Vandalism detection capabilities are transforming transit and transport security, writes Joe Harvey, Intelligent Transportation System Market Leader, ISS.
It’s safe to say that travel in the US has rebounded significantly since the pandemic, with the US Travel Association reporting a 10% increase in air travel demand in September 2023 compared to the same month in 2022.
The numbers for public transportation are just as astounding: 34 million people use public transportation each weekday, according to the American Public Transportation Association.
However, there’s still a crisis brewing related to keeping transportation hubs safe from crime – particularly vandalism – that costs public transportation agencies millions of dollars a year in lost revenue and severely limits the kinds of goods and services that can be offered to customers.
Security teams are in a unique position to provide additional oversight through technology innovation that can help drive more value to the organization while also keeping people and assets safe.
Plagued since 2020 when the COVID pandemic reduced the use of public transportation, the sector has seen a rise in crime rates.
In New York City alone, transit crime increased 41% year-over-year in June 2022, 57% in July 2022 and 19.5% in August 2022, according to New York Police Department monthly crime statistics.
In the same year, Chicago reported a seven-year high and Philadelphia has seen an 80% increase since 2019 of violent attacks and robberies.
While some agencies are opting to hire transport oversight in the form of “transit ambassadors” dedicated to ensuring the safety and security of various rail stations and bus depots by dealing with problematic individuals, there’s still a broad gap where oversight is lacking.
Police presence is another way that these entities are dealing with the rise in crime rates and enhancing transport security, but recent reports from the US Justice Department highlighted a steady decline of 4.8% in force numbers compared to three years ago.
This means that transport security leaders and operations managers are looking to innovative technology as a force multiplier to combat crime, including vandalism, that plagues 24/7/365 transit operations.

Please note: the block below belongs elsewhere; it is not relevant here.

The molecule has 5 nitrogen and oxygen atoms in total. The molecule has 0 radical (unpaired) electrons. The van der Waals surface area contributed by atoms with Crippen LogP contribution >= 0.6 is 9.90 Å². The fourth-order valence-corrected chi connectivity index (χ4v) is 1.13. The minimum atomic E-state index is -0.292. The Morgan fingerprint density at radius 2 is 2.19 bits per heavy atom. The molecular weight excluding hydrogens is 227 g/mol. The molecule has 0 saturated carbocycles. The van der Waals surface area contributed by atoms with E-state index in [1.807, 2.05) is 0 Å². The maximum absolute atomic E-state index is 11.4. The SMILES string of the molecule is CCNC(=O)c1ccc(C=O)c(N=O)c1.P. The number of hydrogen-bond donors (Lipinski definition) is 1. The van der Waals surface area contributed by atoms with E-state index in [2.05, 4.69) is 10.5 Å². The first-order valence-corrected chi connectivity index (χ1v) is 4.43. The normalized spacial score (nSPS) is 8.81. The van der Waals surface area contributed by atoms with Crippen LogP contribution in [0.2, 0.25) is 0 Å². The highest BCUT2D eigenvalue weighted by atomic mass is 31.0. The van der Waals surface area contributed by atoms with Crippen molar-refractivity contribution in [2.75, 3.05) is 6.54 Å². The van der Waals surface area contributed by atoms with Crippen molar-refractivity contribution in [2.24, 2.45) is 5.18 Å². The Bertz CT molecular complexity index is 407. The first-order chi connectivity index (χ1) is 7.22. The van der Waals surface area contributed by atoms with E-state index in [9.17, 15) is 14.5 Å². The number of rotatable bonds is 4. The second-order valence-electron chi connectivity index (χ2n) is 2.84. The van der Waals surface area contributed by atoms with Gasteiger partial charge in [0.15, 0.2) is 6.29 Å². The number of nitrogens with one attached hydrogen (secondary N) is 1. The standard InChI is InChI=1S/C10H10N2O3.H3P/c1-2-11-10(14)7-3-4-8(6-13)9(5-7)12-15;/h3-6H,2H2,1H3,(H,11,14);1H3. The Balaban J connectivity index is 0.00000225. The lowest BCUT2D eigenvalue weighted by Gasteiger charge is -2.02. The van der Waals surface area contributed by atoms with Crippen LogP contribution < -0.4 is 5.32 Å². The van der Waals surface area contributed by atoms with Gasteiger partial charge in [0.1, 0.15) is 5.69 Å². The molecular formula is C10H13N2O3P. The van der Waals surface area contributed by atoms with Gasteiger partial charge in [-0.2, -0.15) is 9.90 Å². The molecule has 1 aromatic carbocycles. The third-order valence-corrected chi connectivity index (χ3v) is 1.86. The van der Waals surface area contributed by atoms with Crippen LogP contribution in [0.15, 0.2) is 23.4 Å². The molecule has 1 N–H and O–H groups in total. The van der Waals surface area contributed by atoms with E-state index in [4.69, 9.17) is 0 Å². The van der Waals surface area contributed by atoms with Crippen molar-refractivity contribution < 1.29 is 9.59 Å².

In the broader sense, video surveillance remains one of the best ways to secure these locations, but incoming video data must be analyzed for organizations to fully realize the challenges that their specific locations face and spur ways to address them.
The implementation of video analytics solutions, such as facial recognition, object tracking, intelligent monitoring, behavior analytics for things like vandalism and graffiti, as well as occupancy analytics, enable end users to be proactive in meeting emerging threats in this critical sector.
In 2022, one of the largest transit authorities in the US, which serves approximately two million commuters daily, began to deploy analytics in its rail stations to identify potentially problematic behaviors and subsequently create proactive policies for combating fare evasion, vandalism and other crimes within the city transit authority and adjacent agencies.
Using existing video surveillance infrastructure, including legacy cameras and video management software (VMS), the transit authority combined specific analytics modules to detect behaviors, such as fare evasion, vandalism detection, graffiti, object left behind, loitering and occupancy rates to improve transport security.